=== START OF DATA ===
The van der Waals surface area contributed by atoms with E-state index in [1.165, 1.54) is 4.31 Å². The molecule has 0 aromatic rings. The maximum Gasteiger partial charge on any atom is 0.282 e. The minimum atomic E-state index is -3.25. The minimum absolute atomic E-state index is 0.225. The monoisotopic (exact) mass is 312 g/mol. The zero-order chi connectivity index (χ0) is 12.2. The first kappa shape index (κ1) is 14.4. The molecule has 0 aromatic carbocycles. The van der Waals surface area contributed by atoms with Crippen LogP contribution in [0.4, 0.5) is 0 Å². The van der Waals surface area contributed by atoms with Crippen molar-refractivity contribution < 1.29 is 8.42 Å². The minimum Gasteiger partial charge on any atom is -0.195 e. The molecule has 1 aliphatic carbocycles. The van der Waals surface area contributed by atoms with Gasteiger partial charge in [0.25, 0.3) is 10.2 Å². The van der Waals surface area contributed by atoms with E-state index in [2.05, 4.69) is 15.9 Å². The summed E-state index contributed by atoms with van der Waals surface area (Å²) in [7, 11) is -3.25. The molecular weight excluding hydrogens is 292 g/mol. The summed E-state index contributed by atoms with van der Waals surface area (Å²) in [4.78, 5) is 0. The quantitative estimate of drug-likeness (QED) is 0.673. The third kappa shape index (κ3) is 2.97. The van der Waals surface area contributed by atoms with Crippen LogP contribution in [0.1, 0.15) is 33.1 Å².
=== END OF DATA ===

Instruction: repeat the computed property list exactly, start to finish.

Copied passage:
The van der Waals surface area contributed by atoms with E-state index in [1.165, 1.54) is 4.31 Å². The molecule has 0 aromatic rings. The maximum Gasteiger partial charge on any atom is 0.282 e. The minimum atomic E-state index is -3.25. The minimum absolute atomic E-state index is 0.225. The monoisotopic (exact) mass is 312 g/mol. The zero-order chi connectivity index (χ0) is 12.2. The first kappa shape index (κ1) is 14.4. The molecule has 0 aromatic carbocycles. The van der Waals surface area contributed by atoms with Crippen LogP contribution in [0.4, 0.5) is 0 Å². The van der Waals surface area contributed by atoms with Crippen molar-refractivity contribution < 1.29 is 8.42 Å². The minimum Gasteiger partial charge on any atom is -0.195 e. The molecule has 1 aliphatic carbocycles. The van der Waals surface area contributed by atoms with Gasteiger partial charge in [0.25, 0.3) is 10.2 Å². The van der Waals surface area contributed by atoms with E-state index in [2.05, 4.69) is 15.9 Å². The summed E-state index contributed by atoms with van der Waals surface area (Å²) in [7, 11) is -3.25. The molecular weight excluding hydrogens is 292 g/mol. The summed E-state index contributed by atoms with van der Waals surface area (Å²) in [4.78, 5) is 0. The quantitative estimate of drug-likeness (QED) is 0.673. The third kappa shape index (κ3) is 2.97. The van der Waals surface area contributed by atoms with Crippen LogP contribution in [0.1, 0.15) is 33.1 Å².